We just have to design for those kinds of issues. Part of it is making sure that the virtual assistant, the voice assistant is considered a genuine resource that is there and on call when the customer wants, but isn’t an annoyance. There’s nothing that I hate more than being on a website for 30 seconds and having one of those chatbox pop up in the lower right-hand corner, “Hey, how can I help?” I love that when I’m seeking help and I proactively request it, so I think that’s part of the solution. The other part of it is trying to design voice interactions, whether it’s in a customer service context, or again, an education or product selection context, that are more human.
A lot of those call center or artificial intelligence-powered call center experiences are very formulaic. I get a list of five options and if I don’t like any of them, and I say that I want to speak to a representative, and it takes me all the way back to the top of the flow. Again we can design better experiences and user flows that avoid a similar situation.
I also think that we can give voice assistants more of a human personality. That’s one of the things that we took a lot of pride in in this Smart Aisle deployment that we did for Bottle Rocket. We designed a virtual assistant that made you feel like you were having a conversation with a human and it was providing you information and selection assistance in that way.
Are any other retailers who you’ve worked with or ones that you’ve just heard about that have impressed you in terms of, “Oh, this is really a creative way to use voice activation”?
There are probably a handful that I would highlight. Domino’s and Starbucks are two that jump to mind, because they basically created extensions for their easy ordering platforms into voice. They both built skills for the Alexa platform that allow users to place an order for either home delivery in the case of Domino’s or store pick-up. Starbucks has a best-in-class mobile ordering platform. Domino’s has a best-in-class digital anywhere ordering platform. I can order a pizza via Twitter or via my Microsoft Xbox One or whatever it is, but they just extended that capability into voice and created these really nice, seamless experiences.
Another example was just in the news this week. Best Buy announced that they are building a skill for the Alexa platform. It offers Best Buy shoppers deals and discounts and enables them to link their Best Buy loyalty membership account so that they can clip those offers directly to their loyalty card or their loyalty account. That’s really interesting.
Aside from Amazon and Google, and the brands you just highlighted, where do you see the innovation in voice activation coming from?
A lot of the activity has been driven by Fortune 500 brands. It’s less so been the retailers, but again, between Domino’s, Starbucks, Best Buy, and it’s been more episodic. There’s a pet retailer that they created a resource that provides all sorts of education about dog breeds and other pertinent information about different types of animals, so I think that’s an interesting twist on the way that the retailers are thinking about how to provide value in the voice ecosystem.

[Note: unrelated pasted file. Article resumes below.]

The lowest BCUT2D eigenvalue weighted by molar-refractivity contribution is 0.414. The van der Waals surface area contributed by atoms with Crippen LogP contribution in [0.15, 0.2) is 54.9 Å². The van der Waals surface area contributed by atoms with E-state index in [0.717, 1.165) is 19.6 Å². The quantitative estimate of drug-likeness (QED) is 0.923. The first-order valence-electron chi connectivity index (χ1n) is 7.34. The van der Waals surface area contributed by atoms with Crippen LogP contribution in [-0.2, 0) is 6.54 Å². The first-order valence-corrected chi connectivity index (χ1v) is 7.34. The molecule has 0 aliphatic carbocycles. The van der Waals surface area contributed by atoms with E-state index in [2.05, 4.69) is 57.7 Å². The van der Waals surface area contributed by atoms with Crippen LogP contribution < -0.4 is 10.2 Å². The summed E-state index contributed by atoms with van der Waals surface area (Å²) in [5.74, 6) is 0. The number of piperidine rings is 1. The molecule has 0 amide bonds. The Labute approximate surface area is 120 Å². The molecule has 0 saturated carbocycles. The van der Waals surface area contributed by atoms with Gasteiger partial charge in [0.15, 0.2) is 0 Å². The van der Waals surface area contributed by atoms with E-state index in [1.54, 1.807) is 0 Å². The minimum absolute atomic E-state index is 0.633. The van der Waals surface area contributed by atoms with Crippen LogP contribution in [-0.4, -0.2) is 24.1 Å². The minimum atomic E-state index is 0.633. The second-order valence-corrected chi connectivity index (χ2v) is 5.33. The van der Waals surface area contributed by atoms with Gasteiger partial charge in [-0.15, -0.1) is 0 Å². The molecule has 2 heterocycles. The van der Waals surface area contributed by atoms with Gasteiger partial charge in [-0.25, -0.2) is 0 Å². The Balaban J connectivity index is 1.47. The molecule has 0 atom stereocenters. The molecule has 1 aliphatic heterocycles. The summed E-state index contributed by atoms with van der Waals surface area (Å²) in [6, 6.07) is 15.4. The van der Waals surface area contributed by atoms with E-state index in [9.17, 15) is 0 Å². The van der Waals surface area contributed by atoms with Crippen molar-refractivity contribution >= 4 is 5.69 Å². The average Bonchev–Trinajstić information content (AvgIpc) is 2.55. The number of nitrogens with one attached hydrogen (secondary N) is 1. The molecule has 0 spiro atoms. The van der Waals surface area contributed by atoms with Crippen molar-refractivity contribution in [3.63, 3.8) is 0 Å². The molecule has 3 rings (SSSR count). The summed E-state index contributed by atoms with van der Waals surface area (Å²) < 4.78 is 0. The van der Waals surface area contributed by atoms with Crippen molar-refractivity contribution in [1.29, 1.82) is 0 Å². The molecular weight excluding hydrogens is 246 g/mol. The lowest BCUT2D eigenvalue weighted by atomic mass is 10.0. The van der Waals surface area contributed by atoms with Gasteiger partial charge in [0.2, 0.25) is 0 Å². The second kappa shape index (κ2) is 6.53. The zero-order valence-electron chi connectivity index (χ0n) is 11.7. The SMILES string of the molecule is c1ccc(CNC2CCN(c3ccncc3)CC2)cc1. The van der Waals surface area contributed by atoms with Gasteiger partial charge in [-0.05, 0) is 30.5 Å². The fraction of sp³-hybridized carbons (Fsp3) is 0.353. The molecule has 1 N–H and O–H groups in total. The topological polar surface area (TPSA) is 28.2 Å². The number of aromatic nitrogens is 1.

It’s probably worth noting too that part of the reason we’ve seen retailers be a little hesitant as it relates to bringing forward voice experiences is mainly because the main player right now is still Amazon and Alexa, so I think that the latest read-out that we got was they’ve got a 65 percent share of the smart speaker category. And if I’m a retailer sitting there, I’m probably wondering to myself, “Do I want to create an experience that’s going to expose any of my shoppers or any of their data or my data to Amazon?” I think that’s a really sensitive topic, so I think that’s probably why retailers have been a little reticent to jump in.
I do think what’s changing the equation a little bit is the emergence of Google as a formidable second competitor in the space, at least as it relates to smart speakers. So we’re starting to see brands and retailers build — for Amazon it’s “skills,” for Google it’s “actions,” for brand partners.
It will also be really interesting to see more retailers, such as Walmart and Target being the most prominent, partner with Google to bring basically their entire product assortments onto the Google Express platform, so that their products will be available for purchase on that platform, and then by virtue of that, their products will also be searchable and available to buy via the Google Assistant platforms.
When I ask Google Assistant or when I say, “Hey, Google, buy me toilet paper,” it’s going to ask if I want the Bounty from Target or the Bounty from Walmart, and that’s an interesting emerging opportunity.